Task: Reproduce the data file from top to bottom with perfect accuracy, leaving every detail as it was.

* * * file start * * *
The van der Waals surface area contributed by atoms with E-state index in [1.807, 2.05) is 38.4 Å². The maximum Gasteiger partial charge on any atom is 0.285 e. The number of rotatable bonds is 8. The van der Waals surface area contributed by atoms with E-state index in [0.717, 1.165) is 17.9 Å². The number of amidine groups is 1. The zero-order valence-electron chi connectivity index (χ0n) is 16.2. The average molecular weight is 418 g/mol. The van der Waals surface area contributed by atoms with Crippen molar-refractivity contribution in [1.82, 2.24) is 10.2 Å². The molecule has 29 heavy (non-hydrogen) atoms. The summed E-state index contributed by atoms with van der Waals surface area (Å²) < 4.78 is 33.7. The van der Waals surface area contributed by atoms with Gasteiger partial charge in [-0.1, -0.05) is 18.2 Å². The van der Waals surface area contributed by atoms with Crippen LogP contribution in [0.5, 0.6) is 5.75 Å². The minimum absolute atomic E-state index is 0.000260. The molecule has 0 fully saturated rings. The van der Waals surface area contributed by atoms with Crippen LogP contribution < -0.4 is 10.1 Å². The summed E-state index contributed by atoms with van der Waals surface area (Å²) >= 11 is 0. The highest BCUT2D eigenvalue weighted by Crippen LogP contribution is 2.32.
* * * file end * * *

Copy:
The van der Waals surface area contributed by atoms with E-state index in [1.807, 2.05) is 38.4 Å². The maximum Gasteiger partial charge on any atom is 0.285 e. The number of rotatable bonds is 8. The van der Waals surface area contributed by atoms with E-state index in [0.717, 1.165) is 17.9 Å². The number of amidine groups is 1. The zero-order valence-electron chi connectivity index (χ0n) is 16.2. The average molecular weight is 418 g/mol. The van der Waals surface area contributed by atoms with Crippen molar-refractivity contribution in [1.82, 2.24) is 10.2 Å². The molecule has 29 heavy (non-hydrogen) atoms. The summed E-state index contributed by atoms with van der Waals surface area (Å²) < 4.78 is 33.7. The van der Waals surface area contributed by atoms with Gasteiger partial charge in [-0.1, -0.05) is 18.2 Å². The van der Waals surface area contributed by atoms with Crippen LogP contribution in [0.5, 0.6) is 5.75 Å². The minimum absolute atomic E-state index is 0.000260. The molecule has 0 fully saturated rings. The van der Waals surface area contributed by atoms with Crippen LogP contribution < -0.4 is 10.1 Å². The summed E-state index contributed by atoms with van der Waals surface area (Å²) >= 11 is 0. The highest BCUT2D eigenvalue weighted by Crippen LogP contribution is 2.32.